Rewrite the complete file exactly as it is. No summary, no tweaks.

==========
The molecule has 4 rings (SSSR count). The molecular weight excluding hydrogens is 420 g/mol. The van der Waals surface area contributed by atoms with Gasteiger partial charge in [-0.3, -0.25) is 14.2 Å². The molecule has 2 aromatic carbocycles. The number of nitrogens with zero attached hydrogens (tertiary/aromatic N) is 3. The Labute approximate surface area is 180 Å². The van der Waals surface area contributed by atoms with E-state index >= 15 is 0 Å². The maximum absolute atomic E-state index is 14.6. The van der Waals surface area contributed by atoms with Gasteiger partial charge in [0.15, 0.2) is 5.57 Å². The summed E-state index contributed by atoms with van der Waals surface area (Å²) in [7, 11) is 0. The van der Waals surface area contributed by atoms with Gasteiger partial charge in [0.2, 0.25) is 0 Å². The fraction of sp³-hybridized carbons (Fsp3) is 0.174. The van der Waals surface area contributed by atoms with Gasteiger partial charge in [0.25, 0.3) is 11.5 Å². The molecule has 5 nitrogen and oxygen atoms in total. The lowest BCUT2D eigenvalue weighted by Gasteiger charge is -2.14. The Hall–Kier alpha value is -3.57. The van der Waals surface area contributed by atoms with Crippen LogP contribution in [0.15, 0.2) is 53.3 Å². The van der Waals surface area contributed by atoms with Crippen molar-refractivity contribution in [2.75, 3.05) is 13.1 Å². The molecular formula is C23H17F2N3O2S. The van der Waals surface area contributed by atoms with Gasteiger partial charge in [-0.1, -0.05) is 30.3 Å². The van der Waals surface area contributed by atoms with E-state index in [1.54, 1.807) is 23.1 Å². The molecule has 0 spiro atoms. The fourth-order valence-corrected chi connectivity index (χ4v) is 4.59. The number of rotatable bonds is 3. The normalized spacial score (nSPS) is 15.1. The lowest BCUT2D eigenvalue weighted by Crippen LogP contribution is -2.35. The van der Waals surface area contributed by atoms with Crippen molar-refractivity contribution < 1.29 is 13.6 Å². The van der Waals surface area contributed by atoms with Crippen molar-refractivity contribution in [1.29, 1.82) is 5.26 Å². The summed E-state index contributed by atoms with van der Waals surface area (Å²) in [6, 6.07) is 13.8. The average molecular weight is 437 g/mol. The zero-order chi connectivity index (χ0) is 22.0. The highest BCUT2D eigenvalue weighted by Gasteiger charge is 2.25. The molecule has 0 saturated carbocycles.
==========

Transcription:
The molecule has 4 rings (SSSR count). The molecular weight excluding hydrogens is 420 g/mol. The van der Waals surface area contributed by atoms with Gasteiger partial charge in [-0.3, -0.25) is 14.2 Å². The molecule has 2 aromatic carbocycles. The number of nitrogens with zero attached hydrogens (tertiary/aromatic N) is 3. The Labute approximate surface area is 180 Å². The van der Waals surface area contributed by atoms with E-state index >= 15 is 0 Å². The maximum absolute atomic E-state index is 14.6. The van der Waals surface area contributed by atoms with Gasteiger partial charge in [0.15, 0.2) is 5.57 Å². The summed E-state index contributed by atoms with van der Waals surface area (Å²) in [7, 11) is 0. The van der Waals surface area contributed by atoms with Gasteiger partial charge in [0.2, 0.25) is 0 Å². The fraction of sp³-hybridized carbons (Fsp3) is 0.174. The van der Waals surface area contributed by atoms with Gasteiger partial charge in [0.25, 0.3) is 11.5 Å². The molecule has 5 nitrogen and oxygen atoms in total. The lowest BCUT2D eigenvalue weighted by Gasteiger charge is -2.14. The Hall–Kier alpha value is -3.57. The van der Waals surface area contributed by atoms with Crippen LogP contribution in [0.15, 0.2) is 53.3 Å². The van der Waals surface area contributed by atoms with Crippen molar-refractivity contribution in [2.75, 3.05) is 13.1 Å². The molecular formula is C23H17F2N3O2S. The van der Waals surface area contributed by atoms with Gasteiger partial charge in [-0.1, -0.05) is 30.3 Å². The van der Waals surface area contributed by atoms with E-state index in [1.54, 1.807) is 23.1 Å². The molecule has 0 spiro atoms. The fourth-order valence-corrected chi connectivity index (χ4v) is 4.59. The number of rotatable bonds is 3. The normalized spacial score (nSPS) is 15.1. The lowest BCUT2D eigenvalue weighted by Crippen LogP contribution is -2.35. The van der Waals surface area contributed by atoms with Crippen molar-refractivity contribution < 1.29 is 13.6 Å². The van der Waals surface area contributed by atoms with Crippen molar-refractivity contribution in [1.29, 1.82) is 5.26 Å². The summed E-state index contributed by atoms with van der Waals surface area (Å²) in [6, 6.07) is 13.8. The average molecular weight is 437 g/mol. The zero-order chi connectivity index (χ0) is 22.0. The highest BCUT2D eigenvalue weighted by Gasteiger charge is 2.25. The molecule has 0 saturated carbocycles.